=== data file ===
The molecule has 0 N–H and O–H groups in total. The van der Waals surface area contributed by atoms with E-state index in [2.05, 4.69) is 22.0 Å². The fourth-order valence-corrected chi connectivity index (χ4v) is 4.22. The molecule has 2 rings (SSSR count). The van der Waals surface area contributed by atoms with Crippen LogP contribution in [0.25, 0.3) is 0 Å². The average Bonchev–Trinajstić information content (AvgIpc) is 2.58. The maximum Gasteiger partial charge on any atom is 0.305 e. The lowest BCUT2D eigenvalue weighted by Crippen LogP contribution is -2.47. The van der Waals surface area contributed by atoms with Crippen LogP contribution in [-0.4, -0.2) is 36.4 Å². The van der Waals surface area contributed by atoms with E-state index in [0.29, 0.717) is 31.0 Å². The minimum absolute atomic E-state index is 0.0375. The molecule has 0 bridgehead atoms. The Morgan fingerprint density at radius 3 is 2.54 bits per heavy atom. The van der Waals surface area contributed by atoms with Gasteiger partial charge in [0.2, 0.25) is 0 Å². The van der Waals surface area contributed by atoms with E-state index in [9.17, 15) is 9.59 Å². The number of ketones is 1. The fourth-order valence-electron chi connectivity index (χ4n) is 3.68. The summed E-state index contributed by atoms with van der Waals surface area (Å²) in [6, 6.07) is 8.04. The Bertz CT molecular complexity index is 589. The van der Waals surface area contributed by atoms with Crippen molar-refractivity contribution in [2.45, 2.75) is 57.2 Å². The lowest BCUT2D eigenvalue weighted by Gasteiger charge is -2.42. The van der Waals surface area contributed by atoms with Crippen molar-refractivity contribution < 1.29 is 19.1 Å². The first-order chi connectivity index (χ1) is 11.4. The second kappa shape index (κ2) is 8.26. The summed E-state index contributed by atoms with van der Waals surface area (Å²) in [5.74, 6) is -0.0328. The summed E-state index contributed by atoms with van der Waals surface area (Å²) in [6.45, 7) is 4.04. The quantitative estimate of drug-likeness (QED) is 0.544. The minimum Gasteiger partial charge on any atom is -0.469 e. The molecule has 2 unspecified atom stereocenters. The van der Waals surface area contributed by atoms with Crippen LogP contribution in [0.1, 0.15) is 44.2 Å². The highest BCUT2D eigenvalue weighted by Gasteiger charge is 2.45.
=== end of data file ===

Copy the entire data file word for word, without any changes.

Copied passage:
The molecule has 0 N–H and O–H groups in total. The van der Waals surface area contributed by atoms with E-state index in [2.05, 4.69) is 22.0 Å². The fourth-order valence-corrected chi connectivity index (χ4v) is 4.22. The molecule has 2 rings (SSSR count). The van der Waals surface area contributed by atoms with Crippen LogP contribution in [0.25, 0.3) is 0 Å². The average Bonchev–Trinajstić information content (AvgIpc) is 2.58. The maximum Gasteiger partial charge on any atom is 0.305 e. The lowest BCUT2D eigenvalue weighted by Crippen LogP contribution is -2.47. The van der Waals surface area contributed by atoms with Crippen LogP contribution in [-0.4, -0.2) is 36.4 Å². The van der Waals surface area contributed by atoms with E-state index in [0.29, 0.717) is 31.0 Å². The minimum absolute atomic E-state index is 0.0375. The molecule has 0 bridgehead atoms. The Morgan fingerprint density at radius 3 is 2.54 bits per heavy atom. The van der Waals surface area contributed by atoms with Gasteiger partial charge in [0.2, 0.25) is 0 Å². The van der Waals surface area contributed by atoms with E-state index in [9.17, 15) is 9.59 Å². The number of ketones is 1. The fourth-order valence-electron chi connectivity index (χ4n) is 3.68. The summed E-state index contributed by atoms with van der Waals surface area (Å²) in [6, 6.07) is 8.04. The Bertz CT molecular complexity index is 589. The van der Waals surface area contributed by atoms with Crippen molar-refractivity contribution in [2.45, 2.75) is 57.2 Å². The lowest BCUT2D eigenvalue weighted by Gasteiger charge is -2.42. The van der Waals surface area contributed by atoms with Crippen molar-refractivity contribution < 1.29 is 19.1 Å². The first-order chi connectivity index (χ1) is 11.4. The second kappa shape index (κ2) is 8.26. The summed E-state index contributed by atoms with van der Waals surface area (Å²) in [5.74, 6) is -0.0328. The summed E-state index contributed by atoms with van der Waals surface area (Å²) in [6.45, 7) is 4.04. The quantitative estimate of drug-likeness (QED) is 0.544. The minimum Gasteiger partial charge on any atom is -0.469 e. The molecule has 2 unspecified atom stereocenters. The van der Waals surface area contributed by atoms with Crippen LogP contribution in [0.1, 0.15) is 44.2 Å². The highest BCUT2D eigenvalue weighted by Gasteiger charge is 2.45.